C. H. HOUSON crossed the Atlantic Ocean under her own power and, although we have no confirmation of this, we suspect that she brought with her a cargo of coal, as many canallers did on their delivery trips. She carried a variety of cargoes on the lakes for Sarnia Steamships, notably grain, coal and pulpwood, as she operated through the small locks of the old canals.

The steamer operated uneventfully, and we know of only two incidents that marred her record. On our photopage can be seen a view of the HOUSON laying up for the winter on November 28, 1937. She was placed on the north wall of the Toronto Ship Channel, outside the Cherry Street Bridge. On New Year's Eve, a severe storm tore several ships from their moorings and C. H. HOUSON was one of them. She did some rather severe damage to her port bow, and a press photo published on March 29, 1938, showed her with her bow all opened up for the replacement of the damaged plating and ribs.

Unusual view of C. H. HOUSON in wartime grey livery, upbound with a load of pulpwood, was taken in the St. Lawrence River by Rowley W. Murphy.
Then, on December 2, 1942, the HOUSON went aground in heavy weather on Slate Island in Lake Superior, whilst downbound from Fort William for Buffalo with a storage cargo of flax, and under the command of Capt. W. A. Stewart. She was freed later the same day by another Misener steamer, BAYTON, and she then proceeded to Quebec Harbour on Michipicoten Island for inspection. Fortunately, she sustained very little damage in the stranding.

On April 22, 1949, C. H. HOUSON was renamed (b) PAUL MANION in honour of Paul Desaulniers Manion, an employee of the traffic department of Sarnia Steamships, who would become traffic manager in 1952. The Bolands disposed of their interest in Sarnia Steamships to Capt. Misener in 1951, and the entire fleet was then merged into Colonial Steamships Ltd., Port Colborne, another company which Misener had operated since 1933. The only change for the MANION was the painting of the new owner's name on her forecastle.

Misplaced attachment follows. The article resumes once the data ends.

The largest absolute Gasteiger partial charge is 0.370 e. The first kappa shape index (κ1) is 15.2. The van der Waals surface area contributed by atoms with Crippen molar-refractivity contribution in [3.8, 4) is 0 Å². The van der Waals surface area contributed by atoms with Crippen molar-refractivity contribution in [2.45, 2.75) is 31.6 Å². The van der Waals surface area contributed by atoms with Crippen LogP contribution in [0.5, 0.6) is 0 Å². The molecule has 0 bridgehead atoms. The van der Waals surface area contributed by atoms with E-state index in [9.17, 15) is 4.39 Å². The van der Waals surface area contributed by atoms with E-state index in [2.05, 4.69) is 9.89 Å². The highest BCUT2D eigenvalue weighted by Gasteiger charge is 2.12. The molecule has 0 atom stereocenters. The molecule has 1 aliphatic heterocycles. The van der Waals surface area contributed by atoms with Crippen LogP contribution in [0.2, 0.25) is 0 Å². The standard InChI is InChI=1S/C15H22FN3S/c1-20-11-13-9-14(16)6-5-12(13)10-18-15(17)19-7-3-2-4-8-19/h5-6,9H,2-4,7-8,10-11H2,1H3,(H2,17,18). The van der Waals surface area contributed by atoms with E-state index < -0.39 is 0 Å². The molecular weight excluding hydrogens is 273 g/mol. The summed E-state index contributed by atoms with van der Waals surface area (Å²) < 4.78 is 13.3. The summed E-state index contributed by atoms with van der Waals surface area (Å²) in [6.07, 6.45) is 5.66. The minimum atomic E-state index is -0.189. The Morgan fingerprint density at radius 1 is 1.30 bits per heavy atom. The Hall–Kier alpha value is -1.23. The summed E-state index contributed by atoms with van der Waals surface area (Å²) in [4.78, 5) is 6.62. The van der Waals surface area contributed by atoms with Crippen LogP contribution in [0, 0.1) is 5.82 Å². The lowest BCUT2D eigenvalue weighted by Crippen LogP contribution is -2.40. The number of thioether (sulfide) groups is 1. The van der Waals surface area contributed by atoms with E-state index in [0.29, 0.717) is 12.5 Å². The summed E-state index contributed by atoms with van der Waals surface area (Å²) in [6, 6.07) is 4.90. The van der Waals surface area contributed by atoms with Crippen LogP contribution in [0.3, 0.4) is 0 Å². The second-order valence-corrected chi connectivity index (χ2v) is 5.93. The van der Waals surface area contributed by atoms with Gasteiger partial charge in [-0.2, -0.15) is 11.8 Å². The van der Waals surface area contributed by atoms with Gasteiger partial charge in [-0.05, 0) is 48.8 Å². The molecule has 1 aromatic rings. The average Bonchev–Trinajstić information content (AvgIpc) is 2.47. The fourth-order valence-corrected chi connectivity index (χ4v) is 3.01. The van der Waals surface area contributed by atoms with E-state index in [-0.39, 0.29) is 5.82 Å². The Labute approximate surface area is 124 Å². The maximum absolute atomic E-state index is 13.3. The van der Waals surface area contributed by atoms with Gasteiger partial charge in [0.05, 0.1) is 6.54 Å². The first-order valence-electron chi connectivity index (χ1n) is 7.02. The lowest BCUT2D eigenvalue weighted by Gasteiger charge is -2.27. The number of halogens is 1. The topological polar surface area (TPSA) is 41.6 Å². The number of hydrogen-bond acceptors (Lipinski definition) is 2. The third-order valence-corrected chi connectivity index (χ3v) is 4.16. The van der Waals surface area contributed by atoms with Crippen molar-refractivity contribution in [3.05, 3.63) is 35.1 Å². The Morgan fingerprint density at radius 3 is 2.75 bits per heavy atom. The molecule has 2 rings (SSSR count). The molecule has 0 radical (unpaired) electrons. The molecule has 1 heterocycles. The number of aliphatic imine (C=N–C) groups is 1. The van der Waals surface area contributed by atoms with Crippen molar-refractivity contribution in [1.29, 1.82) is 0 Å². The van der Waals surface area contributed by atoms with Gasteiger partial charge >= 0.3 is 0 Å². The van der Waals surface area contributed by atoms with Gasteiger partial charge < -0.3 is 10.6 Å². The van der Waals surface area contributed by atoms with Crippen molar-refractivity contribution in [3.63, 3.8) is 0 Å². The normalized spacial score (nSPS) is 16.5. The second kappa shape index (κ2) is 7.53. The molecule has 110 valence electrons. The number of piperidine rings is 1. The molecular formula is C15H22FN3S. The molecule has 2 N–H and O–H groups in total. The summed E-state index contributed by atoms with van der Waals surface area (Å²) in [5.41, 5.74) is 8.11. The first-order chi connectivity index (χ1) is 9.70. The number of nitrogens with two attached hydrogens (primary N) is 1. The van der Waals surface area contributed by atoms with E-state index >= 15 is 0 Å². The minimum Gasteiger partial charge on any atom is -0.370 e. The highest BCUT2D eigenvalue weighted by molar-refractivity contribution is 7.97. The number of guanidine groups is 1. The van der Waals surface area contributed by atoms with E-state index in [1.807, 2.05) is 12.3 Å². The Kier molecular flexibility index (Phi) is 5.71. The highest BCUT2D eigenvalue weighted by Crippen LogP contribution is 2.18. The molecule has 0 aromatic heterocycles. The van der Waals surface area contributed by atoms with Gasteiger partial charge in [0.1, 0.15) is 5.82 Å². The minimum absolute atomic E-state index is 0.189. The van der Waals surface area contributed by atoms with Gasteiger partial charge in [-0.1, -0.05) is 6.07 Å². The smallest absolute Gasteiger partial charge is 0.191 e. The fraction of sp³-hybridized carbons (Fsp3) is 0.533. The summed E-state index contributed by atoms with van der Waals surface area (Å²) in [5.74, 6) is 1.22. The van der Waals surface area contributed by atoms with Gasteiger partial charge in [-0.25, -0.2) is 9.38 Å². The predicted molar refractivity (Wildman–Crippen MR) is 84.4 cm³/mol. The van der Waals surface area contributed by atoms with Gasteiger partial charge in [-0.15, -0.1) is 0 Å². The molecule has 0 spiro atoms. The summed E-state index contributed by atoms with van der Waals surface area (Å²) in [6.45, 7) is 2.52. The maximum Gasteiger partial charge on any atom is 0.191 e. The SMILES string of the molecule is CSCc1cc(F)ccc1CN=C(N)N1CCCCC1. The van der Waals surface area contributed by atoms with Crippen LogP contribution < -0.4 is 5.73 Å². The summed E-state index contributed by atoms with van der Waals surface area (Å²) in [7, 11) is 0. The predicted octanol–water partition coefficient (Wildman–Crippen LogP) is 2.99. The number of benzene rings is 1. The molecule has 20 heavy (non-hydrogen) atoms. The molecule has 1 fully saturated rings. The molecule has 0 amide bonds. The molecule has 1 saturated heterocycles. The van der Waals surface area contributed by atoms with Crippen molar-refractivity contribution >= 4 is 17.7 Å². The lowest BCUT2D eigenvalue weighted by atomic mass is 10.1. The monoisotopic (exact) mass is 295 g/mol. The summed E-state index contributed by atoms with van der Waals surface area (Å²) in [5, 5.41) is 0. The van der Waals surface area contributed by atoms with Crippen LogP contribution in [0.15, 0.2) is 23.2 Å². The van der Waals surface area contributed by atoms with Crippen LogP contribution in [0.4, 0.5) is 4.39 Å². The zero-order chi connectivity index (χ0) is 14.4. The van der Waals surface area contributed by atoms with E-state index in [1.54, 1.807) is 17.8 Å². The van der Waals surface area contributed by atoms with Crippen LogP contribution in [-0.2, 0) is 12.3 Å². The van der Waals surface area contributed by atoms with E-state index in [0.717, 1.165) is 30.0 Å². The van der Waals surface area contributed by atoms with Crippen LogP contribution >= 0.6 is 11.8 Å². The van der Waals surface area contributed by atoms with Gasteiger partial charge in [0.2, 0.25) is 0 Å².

Scenic photo by Gordon Macaulay, courtesy Ron Beaupre, caught PAUL MANION downbound in ice above the Canadian Soo Lock.
During late March of 1953, while she lay on the west wall above Lock Eight in the Welland Canal at Port Colborne, with a storage grain cargo in her holds, PAUL MANION was given a new stack. Larger than the original and fitted with a liner (which the original did not possess), it was still virtually unraked but did sport a rather noticeable cowl around its top.

In 1959, the Misener shipping interests were reorganized as Scott Misener Steamships Ltd., Port Colborne, but that name never appeared on the bows of PAUL MANION. The Misener fleet was one of the first to dispose of its canallers after the opening of the new St. Lawrence Seaway that year, and they soon found their way to other operators or to various scrapyards. Many of the canallers were placed in a reserve fleet that was laid up in the old Galops Canal above Cardinal, and one of these was PAUL MANION.

In 1961, S. Spiegel acquired her for his Crawford Metals Company, Belleville, and like most of the others in Misener's Galops mothball fleet, PAUL MANION was soon taken to Deseronto and there was cut up for scrap.